"Mei ... no, bù ... uh ... mei xiang ..."
"Bù xiang ..."
Welcome to my weekly Chinese class, during which I regularly struggle to choose between two ways to say I didn't/don't do something. These two words — mei and bù — lead the verb, and you have to pick the right one or look like a real dumdum.
I, Queen of the Dumdums, have yet to choose correctly.
With each failed choice, I argue with my tutor. "See? Hànyu tài nán le (Chinese is too hard)," I literally whine. "Not too hard!" she says back, smiling encouragingly.
Easy for you to say, lady. You're basically fluent in two of the harder languages there are.
I, on the other hand, am a woman in her late 20s who can be outclassed by Chinese babies as they pop their own spit bubbles.
And that's after more than a year living here.
Though let's be honest. My first year of Chinese studies was hardly a picture of motivated dedication. More like a mild flirtation that fizzled out, resurfaced and yet never left the "friend zone."
I started — and later canceled — classes at a local school. I then opted for self-study, only to devolve into a toddler-sized tantrum over directional nouns. I told you all then I'd found myself a tutor, and so I did. After about seven months, I'm proud to report our classes are nearly 70 percent in Chinese.
I'd done it. I'd finally overcome the great hurdle and found the joy in Chinese education.
The problem was, I had zero confidence in whatever meager ability I'd attained. In that first year, while I'd learned enough to get basic errands done, I'd also spent a year with my foreign friends lecturing me about tones, grammar, you name it.
It soon got to the point where I wouldn't speak near other foreigners. I didn't give a shit about sounding ridiculous to a native speaker — they found me absurd anyway. But there was something extra-strength discouraging about a fellow foreigner, only a few months further in their Chinese education, lecturing me about tonal accuracy or grammar.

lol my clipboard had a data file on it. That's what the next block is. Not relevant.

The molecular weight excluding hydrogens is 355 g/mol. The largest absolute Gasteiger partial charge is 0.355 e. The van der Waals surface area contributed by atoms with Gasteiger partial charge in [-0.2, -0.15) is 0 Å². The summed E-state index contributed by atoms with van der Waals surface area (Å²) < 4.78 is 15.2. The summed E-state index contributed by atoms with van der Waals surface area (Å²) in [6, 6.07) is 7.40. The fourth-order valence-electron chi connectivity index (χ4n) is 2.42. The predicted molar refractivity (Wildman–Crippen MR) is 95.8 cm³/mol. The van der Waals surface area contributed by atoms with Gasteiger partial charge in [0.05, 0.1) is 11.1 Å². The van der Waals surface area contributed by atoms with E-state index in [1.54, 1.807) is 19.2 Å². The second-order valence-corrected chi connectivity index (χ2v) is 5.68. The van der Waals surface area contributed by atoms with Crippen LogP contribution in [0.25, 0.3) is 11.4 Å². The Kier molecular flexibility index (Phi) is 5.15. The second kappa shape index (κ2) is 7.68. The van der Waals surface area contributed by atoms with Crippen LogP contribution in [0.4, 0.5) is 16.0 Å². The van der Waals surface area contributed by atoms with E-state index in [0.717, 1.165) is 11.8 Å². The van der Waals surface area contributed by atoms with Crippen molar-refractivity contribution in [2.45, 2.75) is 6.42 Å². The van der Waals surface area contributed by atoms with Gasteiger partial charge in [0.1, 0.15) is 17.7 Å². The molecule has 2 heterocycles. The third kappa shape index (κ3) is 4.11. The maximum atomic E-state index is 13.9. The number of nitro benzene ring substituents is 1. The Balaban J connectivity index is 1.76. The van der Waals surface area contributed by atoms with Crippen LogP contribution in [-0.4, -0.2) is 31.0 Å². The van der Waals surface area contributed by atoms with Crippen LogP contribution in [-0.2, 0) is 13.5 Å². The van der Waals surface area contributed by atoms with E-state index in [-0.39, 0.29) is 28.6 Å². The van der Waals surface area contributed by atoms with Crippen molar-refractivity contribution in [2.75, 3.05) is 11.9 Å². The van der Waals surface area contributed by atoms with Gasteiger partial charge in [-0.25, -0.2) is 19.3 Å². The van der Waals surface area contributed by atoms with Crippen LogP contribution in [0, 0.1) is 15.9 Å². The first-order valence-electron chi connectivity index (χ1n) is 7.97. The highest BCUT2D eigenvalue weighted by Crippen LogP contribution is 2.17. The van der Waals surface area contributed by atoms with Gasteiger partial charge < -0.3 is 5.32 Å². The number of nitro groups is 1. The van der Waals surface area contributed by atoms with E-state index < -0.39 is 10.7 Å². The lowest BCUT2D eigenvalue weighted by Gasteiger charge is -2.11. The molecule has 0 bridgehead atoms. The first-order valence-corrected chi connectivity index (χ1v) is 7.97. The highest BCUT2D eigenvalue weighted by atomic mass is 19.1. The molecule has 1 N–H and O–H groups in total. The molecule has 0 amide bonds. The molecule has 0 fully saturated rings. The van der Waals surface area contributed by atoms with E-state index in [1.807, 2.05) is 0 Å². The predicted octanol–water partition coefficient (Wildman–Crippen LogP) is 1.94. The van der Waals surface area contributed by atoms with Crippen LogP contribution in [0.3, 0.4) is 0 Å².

Hardly a confidence booster.
Fast-forward to now.
I've upped my classes to almost five hours a week. I still have that same tutor in the cafe. My friend and I added another speaking course in which another tutor literally tallies the number of times we say "Fuck," regardless of if we curse in Chinese or not. (That number is then how many sentences we have to write.)
Most importantly, I've started a two-hour reading and writing class. It depends who you ask, but the consensus seems to be knowing the characters really helps when it comes to tones and vocabulary retention. And while first attempts at character retention failed spectacularly, I was surprised when I worked through my first few dialogues in class, pinyin free.
"Hái mei ..." I'd practically whisper.
"Yes!" my tutor would say through her grin. "Confidence, Alex. Zìxìn."
I smiled back. I knew a hell of a lot more than I thought — now I just needed to own that. Speak, struggle and keep on keepin' on.
Confidence. Now that's the lesson I'd needed all along.